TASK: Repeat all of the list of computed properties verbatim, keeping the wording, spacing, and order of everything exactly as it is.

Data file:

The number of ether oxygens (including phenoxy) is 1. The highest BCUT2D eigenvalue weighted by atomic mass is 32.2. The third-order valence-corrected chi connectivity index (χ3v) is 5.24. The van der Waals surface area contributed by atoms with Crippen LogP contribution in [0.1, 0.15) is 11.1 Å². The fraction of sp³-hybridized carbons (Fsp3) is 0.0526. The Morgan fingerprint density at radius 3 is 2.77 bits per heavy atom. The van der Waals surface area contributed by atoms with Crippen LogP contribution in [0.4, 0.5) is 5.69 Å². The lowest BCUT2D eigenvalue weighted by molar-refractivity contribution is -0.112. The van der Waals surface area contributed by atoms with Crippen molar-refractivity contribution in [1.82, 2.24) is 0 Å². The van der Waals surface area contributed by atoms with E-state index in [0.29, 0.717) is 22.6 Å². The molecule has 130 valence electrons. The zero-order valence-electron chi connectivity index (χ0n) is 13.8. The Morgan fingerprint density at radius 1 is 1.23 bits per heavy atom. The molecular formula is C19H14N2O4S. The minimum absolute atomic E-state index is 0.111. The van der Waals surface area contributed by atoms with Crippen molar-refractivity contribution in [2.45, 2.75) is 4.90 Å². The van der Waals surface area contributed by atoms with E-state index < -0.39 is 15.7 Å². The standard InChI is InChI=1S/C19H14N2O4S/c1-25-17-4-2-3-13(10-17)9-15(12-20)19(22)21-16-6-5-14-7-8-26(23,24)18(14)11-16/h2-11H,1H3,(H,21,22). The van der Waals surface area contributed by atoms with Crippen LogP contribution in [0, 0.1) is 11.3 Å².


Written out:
The number of ether oxygens (including phenoxy) is 1. The highest BCUT2D eigenvalue weighted by atomic mass is 32.2. The third-order valence-corrected chi connectivity index (χ3v) is 5.24. The van der Waals surface area contributed by atoms with Crippen LogP contribution in [0.1, 0.15) is 11.1 Å². The fraction of sp³-hybridized carbons (Fsp3) is 0.0526. The Morgan fingerprint density at radius 3 is 2.77 bits per heavy atom. The van der Waals surface area contributed by atoms with Crippen LogP contribution in [0.4, 0.5) is 5.69 Å². The lowest BCUT2D eigenvalue weighted by molar-refractivity contribution is -0.112. The van der Waals surface area contributed by atoms with Crippen molar-refractivity contribution in [1.82, 2.24) is 0 Å². The van der Waals surface area contributed by atoms with E-state index in [0.29, 0.717) is 22.6 Å². The molecule has 130 valence electrons. The zero-order valence-electron chi connectivity index (χ0n) is 13.8. The Morgan fingerprint density at radius 1 is 1.23 bits per heavy atom. The molecular formula is C19H14N2O4S. The minimum absolute atomic E-state index is 0.111. The van der Waals surface area contributed by atoms with Crippen molar-refractivity contribution in [2.45, 2.75) is 4.90 Å². The van der Waals surface area contributed by atoms with E-state index < -0.39 is 15.7 Å². The standard InChI is InChI=1S/C19H14N2O4S/c1-25-17-4-2-3-13(10-17)9-15(12-20)19(22)21-16-6-5-14-7-8-26(23,24)18(14)11-16/h2-11H,1H3,(H,21,22). The van der Waals surface area contributed by atoms with Crippen LogP contribution in [0, 0.1) is 11.3 Å².